|Flat Rock Assembly Plant|
AutoAlliance International plant, 2010.
|Former names||Michigan Casting Center (1972-1981)|
Mazda Motor Manufacturing USA (1987-1992)
AutoAlliance International (1992-2012)
|Address||1 International Drive|
|Town or city||Flat Rock, Michigan|
|Owner||Ford Motor Company|
Flat Rock Assembly Plant, formerly known as Ford's Michigan Casting Center (MCC) (1972-81), Mazda Motor Manufacturing USA (1987-92) and AutoAlliance International (1992-2012), is a Ford Motor Company assembly plant located at Drive in Flat Rock, Michigan in Metro Detroit.
The plant currently comprises 2,900,000 square feet (270,000 m2) of production space and employs 3,510 hourly workers and 140 salaried workers — and currently manufactures the Ford Mustang and the tenth generation Lincoln Continental.
Following three years of work and the largest single investment by Ford, the Michigan Casting Center (MCC) opened in January 1972, at the time one of the most technologically advanced casting facilities in the world. Despite the sizable capital investment, frequent union labor problems and work injuries and declining demand for the V8 engine blocks produced there led the facility's closure in 1981.
Mazda Motor Corporation started construction of a new building on the site of the Michigan Casting Center in 1985 and cars started production at Mazda Motor Manufacturing USA in September 1987 with the Mazda MX-6 and Ford Probe coupes. In 1991 the plant had 3,600 employees, including 250 Japanese employees.
Ford repurchased a 50% share in the plant on April 15, 1992, and it officially became a joint-venture and was renamed AutoAlliance International on July 1, 1992. The plant began production of all models of the Mazda 626 sold in America starting in 1993. During this era, Deepak Ahuja was Chief Financial Officer of the joint venture. The Ford Contour-derived Mercury Cougar was produced at the plant from 1998 to 2002. Production of North American Mazda 6 began in the 2003 model year, followed by the Ford Mustang starting in 2005.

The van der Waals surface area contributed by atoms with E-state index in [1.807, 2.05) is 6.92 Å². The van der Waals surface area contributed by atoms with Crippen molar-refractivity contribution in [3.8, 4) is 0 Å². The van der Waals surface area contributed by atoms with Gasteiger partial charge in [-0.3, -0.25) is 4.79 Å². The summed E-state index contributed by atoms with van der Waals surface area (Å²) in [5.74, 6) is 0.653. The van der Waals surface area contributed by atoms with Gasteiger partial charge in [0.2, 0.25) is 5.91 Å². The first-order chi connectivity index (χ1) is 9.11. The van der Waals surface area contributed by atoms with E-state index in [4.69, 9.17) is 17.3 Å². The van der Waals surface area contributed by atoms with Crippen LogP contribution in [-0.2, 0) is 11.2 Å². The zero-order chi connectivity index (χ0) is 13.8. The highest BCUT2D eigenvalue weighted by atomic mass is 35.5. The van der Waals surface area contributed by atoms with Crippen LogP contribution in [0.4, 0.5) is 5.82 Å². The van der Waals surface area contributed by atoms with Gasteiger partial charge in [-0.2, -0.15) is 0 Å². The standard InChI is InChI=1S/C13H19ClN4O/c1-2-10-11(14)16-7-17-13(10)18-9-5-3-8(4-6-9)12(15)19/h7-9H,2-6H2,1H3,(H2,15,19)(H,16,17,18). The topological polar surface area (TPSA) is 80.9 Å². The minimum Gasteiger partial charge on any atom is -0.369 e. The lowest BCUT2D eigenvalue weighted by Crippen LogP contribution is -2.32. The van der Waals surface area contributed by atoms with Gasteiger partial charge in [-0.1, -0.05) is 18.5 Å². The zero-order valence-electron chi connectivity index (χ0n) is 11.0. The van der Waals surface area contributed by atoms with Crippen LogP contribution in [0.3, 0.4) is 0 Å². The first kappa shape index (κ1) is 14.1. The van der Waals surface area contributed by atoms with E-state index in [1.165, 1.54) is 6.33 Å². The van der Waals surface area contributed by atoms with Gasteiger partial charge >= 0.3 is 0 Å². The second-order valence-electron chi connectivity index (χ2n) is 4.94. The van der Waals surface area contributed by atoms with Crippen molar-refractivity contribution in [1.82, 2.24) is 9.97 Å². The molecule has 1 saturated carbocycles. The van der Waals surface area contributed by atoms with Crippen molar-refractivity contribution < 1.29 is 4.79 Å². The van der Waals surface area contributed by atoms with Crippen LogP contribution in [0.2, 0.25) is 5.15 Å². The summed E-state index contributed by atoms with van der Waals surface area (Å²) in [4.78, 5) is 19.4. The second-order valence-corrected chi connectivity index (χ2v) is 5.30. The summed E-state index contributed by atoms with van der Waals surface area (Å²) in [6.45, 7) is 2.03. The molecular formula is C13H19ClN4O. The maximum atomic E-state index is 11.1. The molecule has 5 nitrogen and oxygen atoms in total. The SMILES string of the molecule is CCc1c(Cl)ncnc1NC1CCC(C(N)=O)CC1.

The last Mazda 6 rolled off the line on Friday, August 24, 2012, with Mazda discontinuing production on American soil, effectively ending the 20 year joint-venture between Mazda and Ford. Mazda moved production of the Mazda 6 back to the Hofu factory in Japan and opened a new factory in Salamanca, Mexico to build the Mazda 2 and Mazda 3 subcompact and compact cars.
On September 10, 2012, Ford Motor Company re-took full management control of the plant, renaming it the Ford Flat Rock Assembly Plant, and confirming $555 million in investments designed to retool the plant for the production of the 2013 Ford Fusion midsize sedan.
On January 3, 2017, Ford announced that it will begin manufacturing an electric small SUV by 2020, and a high passenger volume autonomous vehicle designed for commercial ride hailing or ride sharing by 2021, both to be built at Flat Rock.
Ford reduced production of the plant from two shifts to one due to lower demand for the Ford Mustang and especially the Lincoln Continental. Over 1,000 workers were laid off in April 2019, including almost 500 temporary workers.
In March 2019, Ford announced change of its plan, production of battery-electric vehicle would not start until 2023.